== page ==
A MULTI-million pound hub of rural business will be built on the outskirts of Middlewich now it has been given the green light by planners.

A 47-acre site off Holmes Chapel Road and Pochin Way is earmarked for Cheshire Fresh, a scheme that will bring Chelford and Beeston cattle markets together in a new auction centre for Cheshire.

Further outline plans also passed for the site include a food production centre, garden centre, farm shop, restaurants, cafes, veterinary practices , business units and offices, machinery dealership, starter industrial units and light industrial, manufacturing and distribution areas.

As 80 per cent of the site is in west Cheshire and 20 per cent in east, Cheshire West and Chester Council (CWAC) was given the authority to decide on the plans, which were put forward by Pochin Property, Frank Marshall and Wright Manley.

They caused debate in the council chamber with supporters heralding Cheshire Fresh as a ‘springboard for the economy’ and a unique facility for the county while objectors said they feared an increase in traffic, the impact on town centres and the effect of the development on the countryside.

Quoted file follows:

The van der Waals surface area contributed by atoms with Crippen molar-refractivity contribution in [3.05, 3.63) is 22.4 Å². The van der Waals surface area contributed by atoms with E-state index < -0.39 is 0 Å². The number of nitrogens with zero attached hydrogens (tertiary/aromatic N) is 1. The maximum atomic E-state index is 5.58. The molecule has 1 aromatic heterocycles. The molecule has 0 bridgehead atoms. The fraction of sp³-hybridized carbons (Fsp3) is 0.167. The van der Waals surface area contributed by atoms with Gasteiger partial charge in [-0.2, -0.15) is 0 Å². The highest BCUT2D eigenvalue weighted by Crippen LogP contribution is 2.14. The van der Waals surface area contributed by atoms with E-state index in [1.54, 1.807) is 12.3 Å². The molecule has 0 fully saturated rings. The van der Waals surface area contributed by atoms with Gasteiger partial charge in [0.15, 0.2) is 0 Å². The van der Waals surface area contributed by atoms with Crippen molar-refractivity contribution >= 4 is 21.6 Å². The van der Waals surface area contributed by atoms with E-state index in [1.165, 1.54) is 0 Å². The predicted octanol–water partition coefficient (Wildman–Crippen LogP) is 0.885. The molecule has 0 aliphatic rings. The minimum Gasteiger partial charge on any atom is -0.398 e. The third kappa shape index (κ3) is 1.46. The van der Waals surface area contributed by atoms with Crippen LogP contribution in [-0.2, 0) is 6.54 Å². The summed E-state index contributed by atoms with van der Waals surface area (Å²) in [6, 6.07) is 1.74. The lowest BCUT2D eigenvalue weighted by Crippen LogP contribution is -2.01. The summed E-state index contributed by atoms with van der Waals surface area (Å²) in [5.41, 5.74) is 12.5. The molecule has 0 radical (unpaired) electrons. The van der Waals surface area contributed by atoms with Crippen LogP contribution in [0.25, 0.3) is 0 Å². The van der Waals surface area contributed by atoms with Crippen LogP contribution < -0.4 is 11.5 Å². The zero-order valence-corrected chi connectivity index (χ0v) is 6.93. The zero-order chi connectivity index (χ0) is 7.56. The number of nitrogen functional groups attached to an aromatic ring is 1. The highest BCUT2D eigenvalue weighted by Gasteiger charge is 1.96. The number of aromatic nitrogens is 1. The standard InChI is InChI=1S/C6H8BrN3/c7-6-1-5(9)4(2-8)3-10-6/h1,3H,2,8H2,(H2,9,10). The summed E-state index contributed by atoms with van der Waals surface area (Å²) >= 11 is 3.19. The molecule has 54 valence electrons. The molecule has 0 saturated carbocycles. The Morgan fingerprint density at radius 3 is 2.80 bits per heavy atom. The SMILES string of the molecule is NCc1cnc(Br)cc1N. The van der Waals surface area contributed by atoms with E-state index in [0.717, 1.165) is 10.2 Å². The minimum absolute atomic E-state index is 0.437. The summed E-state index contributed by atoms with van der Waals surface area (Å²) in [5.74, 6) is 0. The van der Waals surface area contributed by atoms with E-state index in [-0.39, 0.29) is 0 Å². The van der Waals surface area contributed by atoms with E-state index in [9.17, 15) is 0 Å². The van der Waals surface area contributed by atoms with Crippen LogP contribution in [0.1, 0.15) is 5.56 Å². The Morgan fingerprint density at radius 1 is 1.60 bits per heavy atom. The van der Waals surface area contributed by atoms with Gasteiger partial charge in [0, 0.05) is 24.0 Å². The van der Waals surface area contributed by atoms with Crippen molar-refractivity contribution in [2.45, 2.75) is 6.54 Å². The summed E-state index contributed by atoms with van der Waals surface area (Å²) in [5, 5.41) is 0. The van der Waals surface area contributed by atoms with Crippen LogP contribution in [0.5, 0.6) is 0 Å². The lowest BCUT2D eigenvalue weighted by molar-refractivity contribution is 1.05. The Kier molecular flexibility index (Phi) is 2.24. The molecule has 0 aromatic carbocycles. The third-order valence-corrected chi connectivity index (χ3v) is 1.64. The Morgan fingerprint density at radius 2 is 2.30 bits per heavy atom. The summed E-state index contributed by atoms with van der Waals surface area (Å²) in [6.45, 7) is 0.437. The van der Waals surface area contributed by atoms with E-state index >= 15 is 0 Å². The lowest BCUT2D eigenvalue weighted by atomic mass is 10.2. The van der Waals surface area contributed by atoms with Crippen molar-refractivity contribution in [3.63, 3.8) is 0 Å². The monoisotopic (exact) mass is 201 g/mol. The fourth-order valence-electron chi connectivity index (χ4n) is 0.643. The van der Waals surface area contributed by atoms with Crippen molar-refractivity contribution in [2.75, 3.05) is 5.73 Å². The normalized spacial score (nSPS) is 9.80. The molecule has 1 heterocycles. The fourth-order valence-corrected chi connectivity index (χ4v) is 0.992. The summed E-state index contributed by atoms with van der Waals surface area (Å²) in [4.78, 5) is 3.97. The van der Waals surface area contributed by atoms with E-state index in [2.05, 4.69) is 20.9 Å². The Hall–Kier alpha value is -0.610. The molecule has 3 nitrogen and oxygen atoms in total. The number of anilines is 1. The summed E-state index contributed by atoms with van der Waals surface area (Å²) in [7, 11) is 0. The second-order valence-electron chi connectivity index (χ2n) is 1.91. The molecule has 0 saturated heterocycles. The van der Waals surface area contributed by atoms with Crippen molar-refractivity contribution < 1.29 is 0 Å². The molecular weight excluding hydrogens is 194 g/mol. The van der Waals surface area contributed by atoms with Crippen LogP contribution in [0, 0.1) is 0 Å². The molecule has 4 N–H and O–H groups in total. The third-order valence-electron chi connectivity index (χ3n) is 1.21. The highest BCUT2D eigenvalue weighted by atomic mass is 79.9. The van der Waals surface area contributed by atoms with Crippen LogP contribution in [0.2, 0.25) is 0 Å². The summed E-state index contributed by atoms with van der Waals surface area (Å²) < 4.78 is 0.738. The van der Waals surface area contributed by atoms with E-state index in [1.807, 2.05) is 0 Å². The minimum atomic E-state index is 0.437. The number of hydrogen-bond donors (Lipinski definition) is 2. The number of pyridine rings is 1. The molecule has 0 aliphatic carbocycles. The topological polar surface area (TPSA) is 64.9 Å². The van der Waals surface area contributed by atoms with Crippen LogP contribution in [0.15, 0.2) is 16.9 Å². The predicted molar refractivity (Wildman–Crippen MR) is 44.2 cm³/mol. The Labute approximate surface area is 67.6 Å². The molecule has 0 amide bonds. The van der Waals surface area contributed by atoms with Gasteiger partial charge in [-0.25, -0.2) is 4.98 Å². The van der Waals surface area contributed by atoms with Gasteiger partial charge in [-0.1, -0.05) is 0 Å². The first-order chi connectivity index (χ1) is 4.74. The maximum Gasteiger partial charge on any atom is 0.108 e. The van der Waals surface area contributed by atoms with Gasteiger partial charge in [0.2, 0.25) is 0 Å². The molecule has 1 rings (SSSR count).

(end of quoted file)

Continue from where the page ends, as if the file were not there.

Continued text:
Clr Simon McGrory, a Middlewich ward councillor on Cheshire East Council, wrote a letter of support that was read out at CWAC’s strategic planning committee meeting on Thursday.

He said: “This is an enormous springboard for the economy of east and west and Cheshire East Council shows complete support for Cheshire Fresh.

“It will promote economic prosperity by creating the conditions for business growth.”

Gwyn Williams, from Frank Marshall, highlighted the unique aspect of the Cheshire Fresh project and said that without it both Chelford and Beeston markets, and their combined business of around £60million, could be forced out of the county.

“These auction facilities are unlike anything else in the region,” he said.

“The benefits of the application are extensive.”

But Holmes Chapel Road resident Andrew Ramshall argued that the development would ruin the quality of life for residents in terms of traffic and noise.

“The retail side could cause further traffic problems and have a detrimental effect on the already struggling Middlewich town centre,” he said.

Clr Jim McKechnie, Sproston Parish Council chairman, said: “We’re not against development in general but in this instance it’s not in the right place.

“Our strongest objections are concerning the extra traffic this will have on the already heavily congested A54, it’s significant environmental impact and that it doesn’t meet the edge of town development criteria and will have an adverse effect on Northwich, Winsford and Middlewich.”

The committee voted eight to one to approve the scheme as well as more than 50 planning conditions which will be drawn up fully by planning officers.